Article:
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Tom Thibodeau not ready to say Knicks’ pace affecting defense

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The Knicks built their identity last season on the back of their tough defense.

It’s too early to make any declarations about this year’s team, but as its offense has come out hot, its defense has lagged behind through a 5-2 start — with a few possible explanations.

Coach Tom Thibodeau cautioned again Tuesday that seven games is too small a sample size to tell whether the Knicks pushing the pace on offense is affecting their defense, but it bears watching as they head out on a two-game road trip against the Pacers and Bucks.

“It’s probably too early to really tell,” Thibodeau said Tuesday after the Knicks practiced before flying to Indianapolis. “There’s things we have to do better. I think when we get Nerlens [Noel] back, that’ll be a big plus for us. We got guys that are still — basically it’s like having three new starters. So we’re still adjusting there. This is what we have to continue to do. We have to continue to work each and every day.

“You see it in the league all the time, teams that play with an edge usually have an advantage. Oftentimes, it’s teams that have guys that are out, that they play with great intensity. We should understand that better than anyone.”

Knicks
Tom Thibodeau
Charles Wenzelberg/New York Post

The Knicks lacked that edge Monday night when they blew a 15-point lead against the Raptors and fell 113-104.

Instead of pinning the loss on the defense as a whole — after the Raptors exploded for 38 points in the third quarter, the most any opponent had scored in a single quarter against them this season — Thibodeau pointed to turnovers and second-chance points as the culprits. Their season-high-tying 17 turnovers gave way to being outscored 21-3 in fast-break points and the Raptors had a 16-8 advantage in second-chance points.

But while those areas explained Monday’s letdown, they may not be representative of the Knicks’ defensive issues in general.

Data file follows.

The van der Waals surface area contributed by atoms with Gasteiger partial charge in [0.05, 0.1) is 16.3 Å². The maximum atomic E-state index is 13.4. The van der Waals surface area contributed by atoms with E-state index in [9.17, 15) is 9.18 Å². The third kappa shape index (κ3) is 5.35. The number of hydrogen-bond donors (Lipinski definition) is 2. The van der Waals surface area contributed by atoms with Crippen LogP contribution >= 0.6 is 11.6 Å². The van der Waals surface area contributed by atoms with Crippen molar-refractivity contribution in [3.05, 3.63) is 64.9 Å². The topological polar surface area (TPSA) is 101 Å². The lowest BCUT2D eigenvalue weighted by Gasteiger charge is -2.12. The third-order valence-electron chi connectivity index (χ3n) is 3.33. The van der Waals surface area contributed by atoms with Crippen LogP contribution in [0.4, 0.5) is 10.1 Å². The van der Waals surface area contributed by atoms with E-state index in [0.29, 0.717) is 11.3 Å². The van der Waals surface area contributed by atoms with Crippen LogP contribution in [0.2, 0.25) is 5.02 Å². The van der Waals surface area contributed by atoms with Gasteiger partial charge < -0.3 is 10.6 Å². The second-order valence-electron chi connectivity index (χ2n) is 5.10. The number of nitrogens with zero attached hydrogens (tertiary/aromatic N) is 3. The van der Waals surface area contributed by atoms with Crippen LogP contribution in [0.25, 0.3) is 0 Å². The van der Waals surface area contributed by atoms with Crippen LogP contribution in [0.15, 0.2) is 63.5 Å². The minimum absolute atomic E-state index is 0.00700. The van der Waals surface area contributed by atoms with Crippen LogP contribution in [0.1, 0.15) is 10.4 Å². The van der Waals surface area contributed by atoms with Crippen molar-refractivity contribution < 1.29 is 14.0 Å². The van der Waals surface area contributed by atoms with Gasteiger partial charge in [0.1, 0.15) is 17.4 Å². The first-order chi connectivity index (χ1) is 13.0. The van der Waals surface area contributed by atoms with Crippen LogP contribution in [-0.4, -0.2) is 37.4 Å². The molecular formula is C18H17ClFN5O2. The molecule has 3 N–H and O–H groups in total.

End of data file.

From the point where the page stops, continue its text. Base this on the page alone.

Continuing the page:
Through seven games, the Knicks’ defensive rating of 109 ranks 20th in the league. Last year, they finished fourth at 107.8. They are holding opponents to 42.5 percent shooting from the field — a number Thibodeau called “strong” and said he looks at more than anything else — after limiting teams to 44 percent shooting last season. Their opposing points off turnovers per game are down slightly (15 to 14) and opponents are shooting 3s at the same clip (33.7 percent).

Perhaps as a byproduct of the Knicks prioritizing a faster-paced offense and getting off more 3-pointers themselves, opponents are getting off more shots per game against them (92.1 compared to 86.2 last season).

“I think we can be better in our transition defense,” Kemba Walker said. “[The Raptors] played hard. They brought it to us. They punched us and we could never get back after they took the lead.”

Walker and Evan Fournier have been offensive upgrades over Reggie Bullock and Elfrid Payton, who left in free agency, but Payton and especially Bullock were known for their stingy defense on last year’s lockdown unit.

Walker noted that the Knicks are still jelling, with him and Fournier being offseason additions and another starter, Mitchell Robinson, having missed time during the preseason while coming back from foot surgery.

But whether the Knicks settle into a strong defense again with time remains to be seen.

“I thought we’ve had some really good defensive games over the last couple games. Last night, not so much,” Walker said. “But that’s on us. It’s fixable.”

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